"A 72 is not that shabby," the 56-year-old Langer said.
Not shabby at all, though the Masters is the one major championship where older players tend to do well. Jack Nicklaus finished in a tie for sixth here at the age of 58 in 1998, while Couples always seems to be hanging around the lead in the early rounds.
Power still counts, but sometimes the older players can make up for it by knowing where to put the ball and being crafty.
"It's hard for anyone. There are a lot of young guys that can hit the ball a long ways," said Jimenez, who was 4 under and in the lead before making bogey on No. 11 and double on 12 after hitting it in the water. "I don't hit the ball that far, but I hit it and it goes straight to the flag, you know.
"It's nice to see that I'm being competitive with all the guys."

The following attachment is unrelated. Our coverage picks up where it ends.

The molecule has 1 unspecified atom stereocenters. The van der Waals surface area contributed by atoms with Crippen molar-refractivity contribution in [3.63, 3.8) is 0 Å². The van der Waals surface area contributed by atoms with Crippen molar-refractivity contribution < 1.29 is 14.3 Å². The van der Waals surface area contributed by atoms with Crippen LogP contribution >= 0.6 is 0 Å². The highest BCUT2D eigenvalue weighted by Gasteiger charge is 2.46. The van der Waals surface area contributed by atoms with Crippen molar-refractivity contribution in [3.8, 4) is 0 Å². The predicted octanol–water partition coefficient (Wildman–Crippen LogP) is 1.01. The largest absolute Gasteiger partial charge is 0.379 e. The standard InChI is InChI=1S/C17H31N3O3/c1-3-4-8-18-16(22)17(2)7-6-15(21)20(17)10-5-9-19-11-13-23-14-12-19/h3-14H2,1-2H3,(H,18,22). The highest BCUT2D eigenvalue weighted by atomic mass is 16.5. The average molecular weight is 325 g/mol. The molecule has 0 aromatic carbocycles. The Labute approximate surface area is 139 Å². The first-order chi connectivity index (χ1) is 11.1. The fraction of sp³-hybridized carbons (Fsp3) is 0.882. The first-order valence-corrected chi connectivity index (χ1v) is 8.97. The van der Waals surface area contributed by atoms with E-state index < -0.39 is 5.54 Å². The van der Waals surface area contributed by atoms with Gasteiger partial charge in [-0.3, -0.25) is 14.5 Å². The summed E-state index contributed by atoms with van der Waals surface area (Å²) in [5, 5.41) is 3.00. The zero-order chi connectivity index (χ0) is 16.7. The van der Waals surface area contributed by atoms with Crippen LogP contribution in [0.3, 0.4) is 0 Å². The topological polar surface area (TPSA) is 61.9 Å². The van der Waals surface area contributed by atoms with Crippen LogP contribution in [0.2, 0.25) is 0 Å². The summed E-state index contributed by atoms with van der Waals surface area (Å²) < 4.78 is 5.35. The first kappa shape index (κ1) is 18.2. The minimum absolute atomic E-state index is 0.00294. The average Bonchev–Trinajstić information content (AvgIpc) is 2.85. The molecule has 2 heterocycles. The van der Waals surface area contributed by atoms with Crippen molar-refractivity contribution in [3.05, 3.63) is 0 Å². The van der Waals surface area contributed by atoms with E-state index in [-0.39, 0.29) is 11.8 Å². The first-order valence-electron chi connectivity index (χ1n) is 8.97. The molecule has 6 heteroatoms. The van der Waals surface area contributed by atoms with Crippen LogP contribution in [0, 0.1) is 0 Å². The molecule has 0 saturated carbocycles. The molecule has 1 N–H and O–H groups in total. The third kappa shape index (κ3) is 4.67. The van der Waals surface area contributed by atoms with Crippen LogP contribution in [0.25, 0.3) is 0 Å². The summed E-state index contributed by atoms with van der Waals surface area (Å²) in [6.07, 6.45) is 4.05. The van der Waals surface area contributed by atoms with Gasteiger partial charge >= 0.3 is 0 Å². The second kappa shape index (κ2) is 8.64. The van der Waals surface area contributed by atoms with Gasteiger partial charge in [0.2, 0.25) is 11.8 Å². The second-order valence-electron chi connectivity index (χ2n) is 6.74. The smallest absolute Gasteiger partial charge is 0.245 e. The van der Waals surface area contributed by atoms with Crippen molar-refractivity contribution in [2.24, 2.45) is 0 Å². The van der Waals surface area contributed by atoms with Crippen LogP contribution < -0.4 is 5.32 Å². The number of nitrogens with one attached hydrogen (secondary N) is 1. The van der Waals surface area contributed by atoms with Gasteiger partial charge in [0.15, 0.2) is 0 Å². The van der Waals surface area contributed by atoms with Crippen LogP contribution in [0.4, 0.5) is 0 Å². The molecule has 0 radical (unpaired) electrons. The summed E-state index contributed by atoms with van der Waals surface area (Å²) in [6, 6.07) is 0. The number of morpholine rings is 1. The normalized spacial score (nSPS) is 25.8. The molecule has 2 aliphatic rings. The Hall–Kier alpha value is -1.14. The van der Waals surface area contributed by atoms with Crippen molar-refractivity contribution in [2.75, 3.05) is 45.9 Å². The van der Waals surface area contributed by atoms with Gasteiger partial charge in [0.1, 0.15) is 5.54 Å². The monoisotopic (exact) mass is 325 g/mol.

The tricky little Par-3 12th at Augusta National played tougher than it has in years.
The 155-yard hole, which has water and a bunker in front, proved to be the second-hardest on the course in the opening round Thursday. Nicknamed "Golden Bell," the hole yielded six birdies, 56 pars, 26 bogeys, six doubles and three triples. The only hole tougher was the par-4 No. 11. The last time the 12th played as hard was 2009.
It was the only blemish on defending champion Adam Scott's scorecard.
Luke Donald's 7-over 79 his highest score ever at the Masters included a two-stroke penalty.
After Donald left his third shot in a green-side bunker at par-4 ninth, he grounded his club before his next stroke. That incurred a two-stroke penalty that left him with a quadruple-bogey 8.